London’s National Portrait Gallery has said that its recent dramatic decline in visitor figures is the product of a counting error. The fall in visits was apparently the result of ‘human error’ in data gathered by the external contractor Ipsos Retail Performance, which ‘significantly undercounted visitors through the main entrance’, according to the gallery. A report in The Art Newspaper revealed that faulty equipment ‘which was then incorrectly monitored’ had caused the errors. The figures initially appeared to show that the gallery had halved its visitor numbers over the past 3 years. The company erroneously recorded that the gallery had 2.1 million visitors in 2015/16, 1.9 million in 2016/17 and 1.1 million in 2017/18. Following The Art Newspaper’s report, the gallery released updated visitor figures, recording 1.7 million visitors for 2017/18, which still demonstrates a dip in numbers, though not as catastrophic as initially suggested by the faulty data. A spokesperson for Ipsos said: ‘The issue has been reviewed internally as a matter of urgency and a course of remedial action has been agreed with the gallery.’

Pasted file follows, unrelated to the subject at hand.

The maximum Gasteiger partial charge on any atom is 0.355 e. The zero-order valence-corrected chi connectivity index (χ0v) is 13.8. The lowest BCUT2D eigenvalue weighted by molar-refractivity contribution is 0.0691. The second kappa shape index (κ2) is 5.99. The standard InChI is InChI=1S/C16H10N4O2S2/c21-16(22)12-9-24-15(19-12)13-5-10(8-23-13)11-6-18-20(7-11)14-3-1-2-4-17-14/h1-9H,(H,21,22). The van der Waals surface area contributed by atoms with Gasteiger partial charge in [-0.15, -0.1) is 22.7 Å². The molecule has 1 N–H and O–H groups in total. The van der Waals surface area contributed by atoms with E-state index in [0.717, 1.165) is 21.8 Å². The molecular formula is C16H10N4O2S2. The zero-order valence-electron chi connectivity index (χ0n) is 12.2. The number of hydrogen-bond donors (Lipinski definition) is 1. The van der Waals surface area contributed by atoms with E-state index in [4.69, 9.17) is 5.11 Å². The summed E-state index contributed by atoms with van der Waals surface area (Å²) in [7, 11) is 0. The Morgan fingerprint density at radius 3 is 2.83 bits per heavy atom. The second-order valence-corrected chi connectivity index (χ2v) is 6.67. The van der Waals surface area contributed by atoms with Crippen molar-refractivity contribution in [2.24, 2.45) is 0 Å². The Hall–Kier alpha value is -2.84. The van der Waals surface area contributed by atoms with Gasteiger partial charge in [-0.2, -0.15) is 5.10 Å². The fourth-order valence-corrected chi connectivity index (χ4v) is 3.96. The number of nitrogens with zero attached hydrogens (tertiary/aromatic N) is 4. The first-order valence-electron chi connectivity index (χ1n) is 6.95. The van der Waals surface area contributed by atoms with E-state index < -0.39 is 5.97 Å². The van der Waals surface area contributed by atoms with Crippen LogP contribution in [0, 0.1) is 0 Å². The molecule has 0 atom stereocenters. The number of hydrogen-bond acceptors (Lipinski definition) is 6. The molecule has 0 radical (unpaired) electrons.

Plans for a museum in Brussels dedicated to the life and work of Flemish Old Master Pieter Bruegel the Elder have been put on hold. Strict financial rules regarding overspending has halted the October 2019 opening of the Bruegel House – planned to mark the 450th anniversary of the artist’s death – despite no money being required from the Belgian federal government. The Royal Museums of Fine Arts and the Flemish tourist board have pledged EUR€2.7M to transform a 15th-century house into a state-of-the art museum. But under government rules, all spending by federal agencies over EUR€50,000 must be approved by ministers – permission from Belgium’s federal government reportedly had not been granted. The project has not been abandoned, with a spokesperson for the Royal Museums saying that they were ‘still looking for a solution’.